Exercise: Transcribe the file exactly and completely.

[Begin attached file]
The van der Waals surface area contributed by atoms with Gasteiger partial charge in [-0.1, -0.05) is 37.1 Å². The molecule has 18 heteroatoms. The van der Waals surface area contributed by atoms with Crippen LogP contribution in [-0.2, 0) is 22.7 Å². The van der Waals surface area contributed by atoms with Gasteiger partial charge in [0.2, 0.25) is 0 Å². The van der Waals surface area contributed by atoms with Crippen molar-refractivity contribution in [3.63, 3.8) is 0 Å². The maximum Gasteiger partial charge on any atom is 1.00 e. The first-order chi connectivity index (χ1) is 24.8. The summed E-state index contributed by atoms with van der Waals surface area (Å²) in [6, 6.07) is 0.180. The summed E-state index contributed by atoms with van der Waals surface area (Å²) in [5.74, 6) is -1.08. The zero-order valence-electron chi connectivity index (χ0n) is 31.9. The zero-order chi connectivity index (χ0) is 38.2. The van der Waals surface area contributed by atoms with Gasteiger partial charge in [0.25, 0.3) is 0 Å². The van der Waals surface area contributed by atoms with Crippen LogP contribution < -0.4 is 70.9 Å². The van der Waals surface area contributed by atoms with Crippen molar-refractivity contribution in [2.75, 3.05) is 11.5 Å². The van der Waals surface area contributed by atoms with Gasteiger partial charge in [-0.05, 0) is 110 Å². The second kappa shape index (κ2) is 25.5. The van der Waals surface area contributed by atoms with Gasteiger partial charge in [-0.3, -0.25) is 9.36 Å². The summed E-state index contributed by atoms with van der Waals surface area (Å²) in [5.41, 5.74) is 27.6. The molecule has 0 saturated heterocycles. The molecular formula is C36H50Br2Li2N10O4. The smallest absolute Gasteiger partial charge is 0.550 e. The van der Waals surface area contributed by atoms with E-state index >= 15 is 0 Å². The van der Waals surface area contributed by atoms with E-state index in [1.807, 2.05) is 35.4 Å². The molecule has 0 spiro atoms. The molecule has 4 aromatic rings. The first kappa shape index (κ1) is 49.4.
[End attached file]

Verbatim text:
The van der Waals surface area contributed by atoms with Gasteiger partial charge in [-0.1, -0.05) is 37.1 Å². The molecule has 18 heteroatoms. The van der Waals surface area contributed by atoms with Crippen LogP contribution in [-0.2, 0) is 22.7 Å². The van der Waals surface area contributed by atoms with Gasteiger partial charge in [0.2, 0.25) is 0 Å². The van der Waals surface area contributed by atoms with Crippen molar-refractivity contribution in [3.63, 3.8) is 0 Å². The maximum Gasteiger partial charge on any atom is 1.00 e. The first-order chi connectivity index (χ1) is 24.8. The summed E-state index contributed by atoms with van der Waals surface area (Å²) in [6, 6.07) is 0.180. The summed E-state index contributed by atoms with van der Waals surface area (Å²) in [5.74, 6) is -1.08. The zero-order valence-electron chi connectivity index (χ0n) is 31.9. The zero-order chi connectivity index (χ0) is 38.2. The van der Waals surface area contributed by atoms with Gasteiger partial charge in [0.25, 0.3) is 0 Å². The van der Waals surface area contributed by atoms with Crippen LogP contribution < -0.4 is 70.9 Å². The van der Waals surface area contributed by atoms with Crippen molar-refractivity contribution in [2.75, 3.05) is 11.5 Å². The van der Waals surface area contributed by atoms with Gasteiger partial charge in [-0.05, 0) is 110 Å². The second kappa shape index (κ2) is 25.5. The van der Waals surface area contributed by atoms with Gasteiger partial charge in [-0.3, -0.25) is 9.36 Å². The summed E-state index contributed by atoms with van der Waals surface area (Å²) in [5.41, 5.74) is 27.6. The molecule has 0 saturated heterocycles. The molecular formula is C36H50Br2Li2N10O4. The smallest absolute Gasteiger partial charge is 0.550 e. The van der Waals surface area contributed by atoms with E-state index >= 15 is 0 Å². The van der Waals surface area contributed by atoms with E-state index in [1.807, 2.05) is 35.4 Å². The molecule has 0 spiro atoms. The molecule has 4 aromatic rings. The first kappa shape index (κ1) is 49.4.